With every frantic attempt the pieces of my shattered wall become even smaller.  Blood gushes from my fingers as I am overcome with stress and fatigue when I try to pick them up. I stop and curl into a ball on the ground to marinate in moments of perceived failure on the ground. The pack I thought loved and cared for me only let fear isolate me from others, and from myself. The chill of the ground comforts the flush of my skin. Hysterical tears escape down my cheeks as my bones rattle in the path of exaggerated breathes.

How can I rebuild this wall all by myself?! This wall was reliable and expansive; the construction took over twenty years to build. After hours of reconciliation to my loss, I muster the courage to look up around me. I notice white fur above the grassland. My eyes follow the fuzzy triangular shapes down to two eyes. The animal is staring at me. I gasp. There it is, the good wolf, in this vast forest of fear observing me from behind a tree. The animal does not appear distraught at all, but rather at peace. I think it has been watching me, waiting for me, the whole time. After a few moments of holding its gaze, the animal stretches and begins to rise. When the animal walks towards me its magnificent paws do not make a sound. I can’t look away. Its steel eyes feel like grace. Its presence and awe grow with each step. I peal myself off of the ground to come to a seat. When the animal arrives we look one another right in the eye.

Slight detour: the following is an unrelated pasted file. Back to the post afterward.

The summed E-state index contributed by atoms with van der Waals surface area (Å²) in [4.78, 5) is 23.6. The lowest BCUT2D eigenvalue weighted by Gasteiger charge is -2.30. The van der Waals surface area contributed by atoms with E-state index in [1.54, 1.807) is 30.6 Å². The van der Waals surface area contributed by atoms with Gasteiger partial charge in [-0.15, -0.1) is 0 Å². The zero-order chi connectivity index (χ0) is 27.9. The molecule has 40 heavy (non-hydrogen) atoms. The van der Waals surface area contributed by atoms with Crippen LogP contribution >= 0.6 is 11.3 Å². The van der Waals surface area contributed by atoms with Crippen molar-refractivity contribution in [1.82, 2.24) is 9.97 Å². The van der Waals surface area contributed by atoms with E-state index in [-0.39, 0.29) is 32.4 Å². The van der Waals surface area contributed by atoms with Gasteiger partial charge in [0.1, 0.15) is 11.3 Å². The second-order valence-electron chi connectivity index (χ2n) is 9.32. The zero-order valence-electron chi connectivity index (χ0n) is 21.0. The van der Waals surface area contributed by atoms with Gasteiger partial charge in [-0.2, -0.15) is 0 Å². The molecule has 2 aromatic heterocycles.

I point to all the pieces on the ground and frantically ask the wolf to help me put it back together. The animal does not move or make a sound, it’s simply still.  The animal paws at a few pieces, lays down and rolls around in the remains. The animal does not whimper or even bleed; its snow white coat appears unscathed. The pieces do not break. Fear that I will not be able to put the wall back together after all the pieces get mixed up, rises within me, with my body. I explain the pieces’ purpose; what happened, where the pieces go, how they got there, what and who helped to build the armor.  As I speak the pieces come together; to form a more malleable shell then what I wore before. I anticipate the weight as I place the small piece back over a part of my heart. This wall is not heavy, it actually significantly lighter, almost breathable.

My excitement grows like the smile on my face until I look down to see so many pieces left on the ground. I look into the animal’s eyes in disbelief not only for the lightness of the new wall, moreover that I was not afraid to show this animal my raw bleeding heart. I lay on the floor with complete physical and emotional exhaustion. The good wolf sighs and lays next to me, placing its head over my exposed heart. My eyelids become heavy as I give into sleep. I trust the good wolf to protect me from the evil wolves.

I blink with great curiosity, open my eyes very wide, as I wake up. I am no longer in a forest. I am on a familiar couch in a friend’s living room, who was just sitting there reading with a hand gently placed on my shoulder.  I take a deep breath and smile. For the first time in weeks I feel so much love in my heart.

Most breaths, most seconds, most minutes, most hours, most days, you and I, and we, all have a choice; to believe strength comes from holding the armor of pain's past alone, to obey the evil wolves, or to trust ourselves enough to trust others to support healing through a breakdown, to believe in good wolves.

For within all true friends are good wolves, patiently, just waiting to be seen. All we have to do is look up.

-Tira Hanaran

Kristin SchutzComment